Prayer of St. Francis

St. Francis of Assisi

Image by dawnzy58 via Flickr

It seems fear of the stranger and justification for it are all around us. The Christian Gospel calls for something else. St. Francis understood this  Here is a prayer attributed to him. May it be our prayer:

Lord, make me an instrument of your peace

where there is hatred, let me sow love;

where there is injury, pardon;

where there is doubt, faith;

where there is darkness, light;

where there is sadness, joy.

.

O Divine Master,

grant that I my not so much seek

to be consoled as to console,

to be understood, as to understand;

to be loved, as to love;

for it is in giving that we receive,

it is in pardoning that we are pardoned,

and it is in dying that we are born to eternal life

(United Methodist Hymnal # 481)

When others allow fear of the stranger to gain a foothold in their spirits, and anger directed at others to define them, let us not forget who we are and to whom we belong.

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16 thoughts on “Prayer of St. Francis

  1. Thanks for sharing this prayer here Rev…
    We need a reminder once in a while, and this did it! The message is incredibly simple, and yet, we often fail to understand.. I hope we succeed in becoming the instruments of peace..

    • It is an old prayer. When I came across it for the first time in a while yesterday it kind of helped me remember who I am (or at least most like to be) and why. It is very easy for us to forget, and then get caught up in the unhealthy stuff that can suck us in. Thanks for your feedback. – Bill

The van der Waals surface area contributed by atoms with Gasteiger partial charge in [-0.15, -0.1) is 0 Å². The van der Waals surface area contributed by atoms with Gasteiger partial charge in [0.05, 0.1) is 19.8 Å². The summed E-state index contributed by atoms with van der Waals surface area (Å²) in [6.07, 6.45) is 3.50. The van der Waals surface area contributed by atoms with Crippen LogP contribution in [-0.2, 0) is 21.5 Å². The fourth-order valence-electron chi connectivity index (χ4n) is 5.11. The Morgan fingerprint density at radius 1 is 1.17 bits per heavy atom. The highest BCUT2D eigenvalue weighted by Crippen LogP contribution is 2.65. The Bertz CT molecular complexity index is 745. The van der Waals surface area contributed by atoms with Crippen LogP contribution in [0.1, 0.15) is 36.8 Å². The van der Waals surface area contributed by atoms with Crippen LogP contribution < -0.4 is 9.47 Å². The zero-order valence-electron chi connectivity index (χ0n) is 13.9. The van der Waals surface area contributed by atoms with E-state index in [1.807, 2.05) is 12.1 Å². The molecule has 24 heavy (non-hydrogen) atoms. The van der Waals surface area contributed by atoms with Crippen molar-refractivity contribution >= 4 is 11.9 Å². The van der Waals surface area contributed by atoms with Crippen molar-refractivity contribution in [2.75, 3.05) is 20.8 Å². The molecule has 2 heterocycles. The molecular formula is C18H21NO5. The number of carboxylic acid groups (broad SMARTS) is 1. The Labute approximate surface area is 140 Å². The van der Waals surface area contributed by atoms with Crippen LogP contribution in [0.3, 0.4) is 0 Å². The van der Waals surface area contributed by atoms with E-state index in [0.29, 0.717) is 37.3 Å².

• Absolutely. And thanks for reading and your feedback. I do appreciate that you take the time to share your perspective. It is interesting that Dietrich Bonhoeffer, a German Christian theologian and pastor who was arrested, imprisoned for 2 years in Nazi Germany for plotting against Hitler, and executed some 2 weeks before the war ended wrote to his father from prison that he wondered what it meant that he preferred conversation with those who were not religious. I think it had to do with his understanding of the purpose of it all, which is to be human, not to be religious. – Bill

  2. This is a favorite, as is St. Francis …

    Good that you posted it, Bill. I did too as part of my Radical Sanity series when I first started blogging. People still come to the site to read it. Heartening.

    Thanks! 🙂

    • I come back to this prayer periodically. Generally when I need to return to my center for some sanity. After seeing and reading reports of the protests at ground zero in NYC, I had to come back to St. Francis. I am going to have to find your radical sanity series. I appreciate your thought and work. – Bill

  3. The poem has a feel whereby the charm of Roman years come back. A beautiful composition about the no so beautiful prevalent issues..
    Comes out of an old manuscript..

    Wonderful..

  4. I adore these words…I once sang them at church years ago in a quartet…the only music being a guitar. It sends shivers down my spine just thinking of it. Thanks for reminding me of that wonderful day and the truth in these words.

    Chloe xx

    • It is a beautiful prayer that has been made into hymns in a number of traditions. There is something about it that keeps us centered. I am glad it brought back good memories for you. – Bill

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